Finding Investors Just Got a Lot Easier

The feds are finally making it easier for entrepreneurs to raise money.

You’ll soon be able to put out the call for capital—on Facebook, Twitter, blogs, billboards or even T-shirts, as The Wall Street Journal pointed out—without running up against the law. This week, the Securities and Exchange Commission said it would get rid of the rule that made it illegal to advertise fundraising efforts unless a company was selling registered shares.

tanya prive
Tanya Prive, co-founder and COO of Rock the Post.

“This is just the beginning of what will be a huge change for entrepreneurs,” said Tanya Prive, co-founder and COO of Rock the Post, an online fundraising platform. It’s especially exciting for women, who have a harder time fundraising, she said.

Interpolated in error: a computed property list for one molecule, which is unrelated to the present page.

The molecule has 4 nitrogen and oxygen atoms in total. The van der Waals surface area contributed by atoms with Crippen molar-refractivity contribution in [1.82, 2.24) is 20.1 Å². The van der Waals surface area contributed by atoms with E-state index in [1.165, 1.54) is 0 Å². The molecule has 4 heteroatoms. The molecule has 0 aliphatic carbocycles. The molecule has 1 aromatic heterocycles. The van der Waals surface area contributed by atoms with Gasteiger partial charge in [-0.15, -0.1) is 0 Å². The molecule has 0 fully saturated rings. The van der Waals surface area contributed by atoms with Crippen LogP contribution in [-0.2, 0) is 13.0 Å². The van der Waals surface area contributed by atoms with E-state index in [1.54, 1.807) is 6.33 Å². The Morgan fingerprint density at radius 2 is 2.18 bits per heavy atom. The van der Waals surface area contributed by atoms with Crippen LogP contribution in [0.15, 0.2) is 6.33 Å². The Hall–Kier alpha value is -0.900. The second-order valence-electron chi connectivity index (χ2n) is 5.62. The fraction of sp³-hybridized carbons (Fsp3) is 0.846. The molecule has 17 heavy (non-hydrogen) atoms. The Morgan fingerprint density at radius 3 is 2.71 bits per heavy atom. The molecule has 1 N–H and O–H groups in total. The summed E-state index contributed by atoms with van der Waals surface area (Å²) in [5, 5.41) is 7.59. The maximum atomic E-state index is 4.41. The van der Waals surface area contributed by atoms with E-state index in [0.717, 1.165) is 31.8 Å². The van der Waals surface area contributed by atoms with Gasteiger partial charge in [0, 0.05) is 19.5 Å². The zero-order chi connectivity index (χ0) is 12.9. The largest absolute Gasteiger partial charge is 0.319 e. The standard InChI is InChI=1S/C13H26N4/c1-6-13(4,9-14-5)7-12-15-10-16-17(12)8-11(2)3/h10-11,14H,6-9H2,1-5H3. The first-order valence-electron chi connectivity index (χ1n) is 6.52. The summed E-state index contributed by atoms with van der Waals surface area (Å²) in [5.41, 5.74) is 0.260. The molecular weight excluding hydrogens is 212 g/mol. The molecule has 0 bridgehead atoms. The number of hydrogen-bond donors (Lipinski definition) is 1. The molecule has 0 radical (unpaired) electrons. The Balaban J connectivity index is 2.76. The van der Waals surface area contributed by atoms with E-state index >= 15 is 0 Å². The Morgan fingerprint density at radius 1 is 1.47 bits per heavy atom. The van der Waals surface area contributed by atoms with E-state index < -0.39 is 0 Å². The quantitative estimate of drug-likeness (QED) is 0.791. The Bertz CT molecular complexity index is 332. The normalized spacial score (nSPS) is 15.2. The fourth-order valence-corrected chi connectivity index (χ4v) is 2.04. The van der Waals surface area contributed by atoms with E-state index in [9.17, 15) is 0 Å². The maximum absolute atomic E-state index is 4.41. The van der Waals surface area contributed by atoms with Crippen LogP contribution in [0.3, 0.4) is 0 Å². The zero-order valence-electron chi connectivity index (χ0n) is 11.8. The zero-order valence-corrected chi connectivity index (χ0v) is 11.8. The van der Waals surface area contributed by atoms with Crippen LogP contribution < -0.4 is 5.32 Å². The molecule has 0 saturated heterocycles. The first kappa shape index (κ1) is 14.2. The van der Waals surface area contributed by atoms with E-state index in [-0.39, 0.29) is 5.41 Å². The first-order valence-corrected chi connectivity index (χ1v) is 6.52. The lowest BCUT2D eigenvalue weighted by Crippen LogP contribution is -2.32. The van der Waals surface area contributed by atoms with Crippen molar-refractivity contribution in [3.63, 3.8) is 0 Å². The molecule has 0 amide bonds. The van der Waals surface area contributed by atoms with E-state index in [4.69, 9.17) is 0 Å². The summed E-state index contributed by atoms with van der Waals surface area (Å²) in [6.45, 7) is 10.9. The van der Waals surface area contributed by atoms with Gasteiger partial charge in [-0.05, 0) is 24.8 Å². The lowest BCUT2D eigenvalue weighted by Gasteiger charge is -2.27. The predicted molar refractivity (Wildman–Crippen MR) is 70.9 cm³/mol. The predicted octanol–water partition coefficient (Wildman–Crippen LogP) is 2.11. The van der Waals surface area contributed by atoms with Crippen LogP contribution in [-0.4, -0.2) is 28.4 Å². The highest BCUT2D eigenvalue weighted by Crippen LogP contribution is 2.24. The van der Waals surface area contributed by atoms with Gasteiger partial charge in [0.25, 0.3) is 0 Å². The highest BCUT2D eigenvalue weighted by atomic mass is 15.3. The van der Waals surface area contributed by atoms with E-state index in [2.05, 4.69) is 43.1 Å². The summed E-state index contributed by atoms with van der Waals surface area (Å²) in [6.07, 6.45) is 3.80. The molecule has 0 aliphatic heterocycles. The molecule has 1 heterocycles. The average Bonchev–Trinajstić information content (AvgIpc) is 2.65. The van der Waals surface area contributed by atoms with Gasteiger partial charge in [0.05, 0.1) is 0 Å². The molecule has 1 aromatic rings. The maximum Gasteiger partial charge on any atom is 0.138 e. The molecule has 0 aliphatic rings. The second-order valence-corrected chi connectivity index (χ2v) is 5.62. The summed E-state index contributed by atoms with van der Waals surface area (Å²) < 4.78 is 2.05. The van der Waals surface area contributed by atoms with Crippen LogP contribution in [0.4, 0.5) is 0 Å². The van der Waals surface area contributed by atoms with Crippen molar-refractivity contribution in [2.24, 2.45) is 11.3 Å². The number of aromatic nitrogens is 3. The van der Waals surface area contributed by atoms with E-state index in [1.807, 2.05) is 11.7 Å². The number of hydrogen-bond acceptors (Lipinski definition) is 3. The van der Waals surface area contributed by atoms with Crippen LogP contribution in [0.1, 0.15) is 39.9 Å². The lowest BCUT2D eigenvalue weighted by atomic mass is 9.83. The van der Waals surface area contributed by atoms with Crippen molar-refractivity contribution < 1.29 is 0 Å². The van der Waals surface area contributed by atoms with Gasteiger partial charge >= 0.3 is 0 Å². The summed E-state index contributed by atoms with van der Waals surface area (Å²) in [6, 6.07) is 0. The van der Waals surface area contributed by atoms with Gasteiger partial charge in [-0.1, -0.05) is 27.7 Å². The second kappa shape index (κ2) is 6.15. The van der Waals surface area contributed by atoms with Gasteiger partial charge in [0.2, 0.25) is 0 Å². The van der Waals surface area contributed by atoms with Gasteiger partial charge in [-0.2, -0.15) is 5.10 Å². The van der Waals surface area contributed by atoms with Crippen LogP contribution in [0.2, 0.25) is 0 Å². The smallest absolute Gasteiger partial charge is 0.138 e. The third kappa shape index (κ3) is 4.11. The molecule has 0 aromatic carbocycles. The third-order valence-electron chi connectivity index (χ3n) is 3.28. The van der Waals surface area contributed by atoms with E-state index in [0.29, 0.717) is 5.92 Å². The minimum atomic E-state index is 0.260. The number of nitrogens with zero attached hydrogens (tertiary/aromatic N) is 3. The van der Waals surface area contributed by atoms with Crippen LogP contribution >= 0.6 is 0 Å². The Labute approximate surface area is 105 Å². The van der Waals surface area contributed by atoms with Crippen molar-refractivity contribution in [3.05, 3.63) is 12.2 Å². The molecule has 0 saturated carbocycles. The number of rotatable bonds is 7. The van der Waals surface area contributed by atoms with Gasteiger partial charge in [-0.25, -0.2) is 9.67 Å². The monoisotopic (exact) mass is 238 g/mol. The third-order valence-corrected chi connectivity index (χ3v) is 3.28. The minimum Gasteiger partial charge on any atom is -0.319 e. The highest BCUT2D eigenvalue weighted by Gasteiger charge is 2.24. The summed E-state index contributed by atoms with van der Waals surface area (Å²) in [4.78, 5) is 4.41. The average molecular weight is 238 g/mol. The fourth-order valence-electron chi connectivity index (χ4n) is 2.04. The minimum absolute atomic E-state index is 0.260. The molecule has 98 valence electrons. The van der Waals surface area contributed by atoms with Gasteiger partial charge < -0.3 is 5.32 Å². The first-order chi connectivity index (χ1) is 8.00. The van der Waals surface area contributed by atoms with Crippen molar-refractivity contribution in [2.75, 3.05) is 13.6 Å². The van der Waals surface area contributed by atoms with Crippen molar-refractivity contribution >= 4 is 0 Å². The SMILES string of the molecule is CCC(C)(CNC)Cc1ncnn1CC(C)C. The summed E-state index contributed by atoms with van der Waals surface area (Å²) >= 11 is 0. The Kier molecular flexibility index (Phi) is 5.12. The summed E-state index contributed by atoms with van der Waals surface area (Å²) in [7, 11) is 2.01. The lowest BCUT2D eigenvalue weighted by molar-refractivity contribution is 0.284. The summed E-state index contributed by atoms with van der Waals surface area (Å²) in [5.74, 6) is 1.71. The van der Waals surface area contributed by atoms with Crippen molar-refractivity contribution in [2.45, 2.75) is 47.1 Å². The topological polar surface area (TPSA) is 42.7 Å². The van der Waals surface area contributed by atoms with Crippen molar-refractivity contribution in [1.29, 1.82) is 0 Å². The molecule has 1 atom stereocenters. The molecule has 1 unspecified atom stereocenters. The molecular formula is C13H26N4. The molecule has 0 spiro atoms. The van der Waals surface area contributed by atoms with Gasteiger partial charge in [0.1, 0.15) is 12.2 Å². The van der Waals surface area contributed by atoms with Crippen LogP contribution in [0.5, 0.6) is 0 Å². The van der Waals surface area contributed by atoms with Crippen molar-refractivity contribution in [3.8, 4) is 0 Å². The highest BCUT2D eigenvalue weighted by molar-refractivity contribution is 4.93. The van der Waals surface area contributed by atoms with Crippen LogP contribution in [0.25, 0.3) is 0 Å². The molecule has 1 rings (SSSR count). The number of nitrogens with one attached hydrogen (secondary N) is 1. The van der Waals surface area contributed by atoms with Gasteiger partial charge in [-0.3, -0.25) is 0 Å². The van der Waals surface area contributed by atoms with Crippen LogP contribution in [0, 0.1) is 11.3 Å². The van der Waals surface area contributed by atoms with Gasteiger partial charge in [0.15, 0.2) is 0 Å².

The change is the first big step in implementing the Jumpstart Our Business Startups Act, which President Obama signed last year. Until now, businesses were limited to raising money by word of mouth, from people they knew—now, they’ll be able to reach a whole new universe of investors, and get their hands on capital faster and with less effort.

Even bigger changes will come when another part of the JOBS Act goes into effect, changing the limitations on who can invest in your business, a shift that Prive expects in 2014. Right now, companies can still only let “accredited investors”—people with at least $1 million in assets or $200,000 in annual income—put money into their businesses.

All these rules were originally put into place to protect investors from scams, and it’s crucial to avoid making misleading or unsupported statements when you’re soliciting funds, Prive said. Plus, you’ll have to keep your mouth shut for a few weeks more—it’s going to take 60 days for the new rules to take effect.

After that, go big and grow big.

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Photo courtesy of Tanya Prive.

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